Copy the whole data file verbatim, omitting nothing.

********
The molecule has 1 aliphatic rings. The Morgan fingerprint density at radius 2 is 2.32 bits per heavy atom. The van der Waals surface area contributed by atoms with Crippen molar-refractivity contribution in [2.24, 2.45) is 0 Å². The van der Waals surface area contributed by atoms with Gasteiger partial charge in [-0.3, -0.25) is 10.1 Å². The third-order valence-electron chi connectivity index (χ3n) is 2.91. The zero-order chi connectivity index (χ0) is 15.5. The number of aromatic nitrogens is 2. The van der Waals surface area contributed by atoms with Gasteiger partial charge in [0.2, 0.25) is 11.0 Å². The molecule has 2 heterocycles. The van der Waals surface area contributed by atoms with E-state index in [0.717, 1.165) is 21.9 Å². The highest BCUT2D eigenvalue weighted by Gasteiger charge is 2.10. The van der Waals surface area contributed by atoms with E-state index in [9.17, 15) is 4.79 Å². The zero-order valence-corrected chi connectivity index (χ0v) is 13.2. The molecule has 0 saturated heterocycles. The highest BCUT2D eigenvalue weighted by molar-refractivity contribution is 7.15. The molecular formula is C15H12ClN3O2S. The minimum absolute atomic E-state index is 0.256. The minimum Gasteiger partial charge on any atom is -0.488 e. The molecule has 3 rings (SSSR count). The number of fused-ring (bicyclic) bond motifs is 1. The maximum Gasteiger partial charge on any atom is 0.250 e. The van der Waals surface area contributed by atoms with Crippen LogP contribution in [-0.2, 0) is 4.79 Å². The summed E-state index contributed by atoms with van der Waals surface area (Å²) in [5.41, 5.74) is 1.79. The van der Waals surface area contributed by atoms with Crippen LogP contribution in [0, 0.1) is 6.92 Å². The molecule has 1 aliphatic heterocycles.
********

The molecule has 1 aliphatic rings. The Morgan fingerprint density at radius 2 is 2.32 bits per heavy atom. The van der Waals surface area contributed by atoms with Crippen molar-refractivity contribution in [2.24, 2.45) is 0 Å². The van der Waals surface area contributed by atoms with Gasteiger partial charge in [-0.3, -0.25) is 10.1 Å². The third-order valence-electron chi connectivity index (χ3n) is 2.91. The zero-order chi connectivity index (χ0) is 15.5. The number of aromatic nitrogens is 2. The van der Waals surface area contributed by atoms with Gasteiger partial charge in [0.2, 0.25) is 11.0 Å². The molecule has 2 heterocycles. The van der Waals surface area contributed by atoms with E-state index in [0.717, 1.165) is 21.9 Å². The highest BCUT2D eigenvalue weighted by Gasteiger charge is 2.10. The van der Waals surface area contributed by atoms with E-state index in [9.17, 15) is 4.79 Å². The zero-order valence-corrected chi connectivity index (χ0v) is 13.2. The molecule has 0 saturated heterocycles. The highest BCUT2D eigenvalue weighted by molar-refractivity contribution is 7.15. The molecular formula is C15H12ClN3O2S. The minimum absolute atomic E-state index is 0.256. The minimum Gasteiger partial charge on any atom is -0.488 e. The molecule has 3 rings (SSSR count). The number of fused-ring (bicyclic) bond motifs is 1. The maximum Gasteiger partial charge on any atom is 0.250 e. The van der Waals surface area contributed by atoms with Crippen LogP contribution in [-0.2, 0) is 4.79 Å². The summed E-state index contributed by atoms with van der Waals surface area (Å²) in [5.41, 5.74) is 1.79. The van der Waals surface area contributed by atoms with Crippen LogP contribution in [0, 0.1) is 6.92 Å². The molecule has 1 aliphatic heterocycles.